This is part of what’s left of an ancient city of Pergamum in a modern-day Turkey. It was also a well-known center for the arts. The theatre was originally built during the 3rd century BC, modified by the Romans. The theater has 80 rows of seats, divided into three sections, with a seating capacity of about 10,000 persons. It has a very good acoustic sound system. When I was at the bottom, I could literally hear what my group was talking at the top.Pergamum is one of the “seven churches of Asia” in the Bible as written by Apostle John in the Book of Revelation.
“To the angel of the church in Pergamum write: ‘I know your works, and where you dwell… where Satan’s throne is. And you hold fast to my name, and did not deny my faith even in the days in which Antipas was my faithful martyr, who was killed among you, where Satan dwells.'” Revelation 2:12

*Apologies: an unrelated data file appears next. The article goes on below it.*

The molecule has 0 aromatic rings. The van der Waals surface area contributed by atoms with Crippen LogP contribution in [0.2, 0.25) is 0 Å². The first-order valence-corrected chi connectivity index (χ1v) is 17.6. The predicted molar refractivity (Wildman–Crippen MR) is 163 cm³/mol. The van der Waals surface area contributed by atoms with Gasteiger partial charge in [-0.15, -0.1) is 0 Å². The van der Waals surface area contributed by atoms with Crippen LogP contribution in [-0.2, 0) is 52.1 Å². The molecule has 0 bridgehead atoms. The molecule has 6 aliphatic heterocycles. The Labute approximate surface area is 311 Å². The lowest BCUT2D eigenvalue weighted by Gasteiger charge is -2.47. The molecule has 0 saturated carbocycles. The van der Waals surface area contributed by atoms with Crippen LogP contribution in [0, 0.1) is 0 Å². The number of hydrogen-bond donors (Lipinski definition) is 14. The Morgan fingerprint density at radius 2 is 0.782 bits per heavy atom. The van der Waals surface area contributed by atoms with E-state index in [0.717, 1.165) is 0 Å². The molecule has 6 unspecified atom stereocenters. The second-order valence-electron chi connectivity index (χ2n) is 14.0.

The two trees in the picture are where the “Throne of Satan” was built before. The throne was excavated, relocated, and reconstructed in Berlin.
Turkey is literally filed with abandoned ancient relics. Even in the city, we found a sarcophagus used as a beautiful “settee” for these young girls.
I went up the hill to visit the old man who lives there. “It’s been a long time,” he said, “Since I’ve seen you.” “Yes,” I said, “I know. But I’d not forgot you.” Then, in welcome, he sang to me. But what I had remembered as a youthful voice full of vigor and fit for forever was turned now into a croak, a rasp, a sad affair of the heart. When he dies, I thought, a little of me will die with him. “These bones go deep,” he said with an effort as he stood there proud yet, “How can you forgive yourself?” I thought about that as I kissed him goodnight and laid him down to rest, up there on that hill. “In nomine Patris,” I said gently, “In nomine Patris.”